Lady Gaga is all for gay rights
In support of repealing the Don't Ask Don't Tell laws that prevent gays and lesbians from serving in the military, Lady Gaga said at a rally that ‘equality is the prime rib of America’.entertainment Updated: Sep 21, 2010 19:52 IST
In support of repealing the Don't Ask Don't Tell laws that prevent gays and lesbians from serving in the military, Lady Gaga said at a rally that ‘equality is the prime rib of America’.
She also said that everyone should have the right to wear a "meat dress".
The pop star visited the state of Maine ahead of a key Senate vote to urge its two US senators to help repeal the military's ban on gays serving openly.
More than 2,000 people attended a rally at Deering Oaks Park, where the Grammy Award-winning singer stood alongside Air Force, Army and Marine veterans who were discharged because of the policy, which prohibits service members from revealing if they're gay and recruiters from asking about people's sexual orientations.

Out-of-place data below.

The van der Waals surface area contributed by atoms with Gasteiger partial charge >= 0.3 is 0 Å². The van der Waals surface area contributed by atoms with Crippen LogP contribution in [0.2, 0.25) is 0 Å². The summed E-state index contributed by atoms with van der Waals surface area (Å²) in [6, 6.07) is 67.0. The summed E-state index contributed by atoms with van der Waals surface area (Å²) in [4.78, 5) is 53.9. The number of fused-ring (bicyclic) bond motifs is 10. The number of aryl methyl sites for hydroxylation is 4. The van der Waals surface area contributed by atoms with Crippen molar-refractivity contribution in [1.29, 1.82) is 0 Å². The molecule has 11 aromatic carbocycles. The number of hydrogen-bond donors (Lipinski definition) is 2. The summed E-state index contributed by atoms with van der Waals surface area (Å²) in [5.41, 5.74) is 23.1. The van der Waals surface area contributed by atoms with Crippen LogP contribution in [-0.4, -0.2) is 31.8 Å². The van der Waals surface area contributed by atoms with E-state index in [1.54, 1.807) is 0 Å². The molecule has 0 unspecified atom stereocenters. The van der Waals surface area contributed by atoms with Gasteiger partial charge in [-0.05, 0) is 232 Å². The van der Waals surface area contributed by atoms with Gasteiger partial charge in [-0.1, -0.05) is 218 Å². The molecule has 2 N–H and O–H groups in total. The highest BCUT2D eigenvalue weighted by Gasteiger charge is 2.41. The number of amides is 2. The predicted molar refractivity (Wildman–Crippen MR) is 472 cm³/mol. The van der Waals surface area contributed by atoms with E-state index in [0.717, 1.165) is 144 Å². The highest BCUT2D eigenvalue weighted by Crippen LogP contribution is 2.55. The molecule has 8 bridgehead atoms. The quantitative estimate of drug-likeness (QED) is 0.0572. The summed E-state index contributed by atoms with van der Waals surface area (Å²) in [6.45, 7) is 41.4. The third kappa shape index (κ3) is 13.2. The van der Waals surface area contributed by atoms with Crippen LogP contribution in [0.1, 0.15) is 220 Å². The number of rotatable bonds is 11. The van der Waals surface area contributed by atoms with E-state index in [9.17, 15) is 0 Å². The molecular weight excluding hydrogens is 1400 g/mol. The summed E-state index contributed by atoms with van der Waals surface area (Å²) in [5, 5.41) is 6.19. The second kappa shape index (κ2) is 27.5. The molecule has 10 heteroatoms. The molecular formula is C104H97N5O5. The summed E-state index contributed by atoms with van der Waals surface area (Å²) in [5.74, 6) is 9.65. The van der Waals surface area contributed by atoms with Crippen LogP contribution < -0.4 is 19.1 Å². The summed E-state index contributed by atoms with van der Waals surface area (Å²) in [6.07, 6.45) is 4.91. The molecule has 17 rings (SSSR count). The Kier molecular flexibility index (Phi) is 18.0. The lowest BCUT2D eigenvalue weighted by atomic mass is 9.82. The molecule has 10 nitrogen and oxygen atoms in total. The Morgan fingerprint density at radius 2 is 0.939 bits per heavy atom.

Gaga railed against what she called the injustice of having goodhearted gay soldiers thrown out of the military while straight soldiers who harbour hatred toward homosexuals were allowed to fight for their country.
She began her speech by saying, "My address to you today is called 'The Prime Rib of America'."
She added that by shunning homosexuals the US military doesn't "get to enjoy the greatest cut of meat my country has to offer". Lady Gaga made the "Prime Rib" address little over a week after she wore her now infamous 'meat-dress' to the Music Video Awards ceremony."Shouldn't everyone deserve the right to wear the same meat dress that I do? Repeal Don't Ask, Don't Tell' or go home," the Telegraph quoted her as saying.
"I am here to be a voice for my generation. Ultimately the law is being enforced by using gay profiling and gay soldiers have become targets," she added. The singer said that the policy was "unjust" and against everything Americans stood for.
The rally was organized by Washington-based Servicemembers Legal Defense Network. The organization is trying to pressure Republican Sens. Olympia Snowe and Susan Collins of Maine to vote to allow a repeal of the so-called "don't ask" policy, put in place in 1993 by former President Bill Clinton.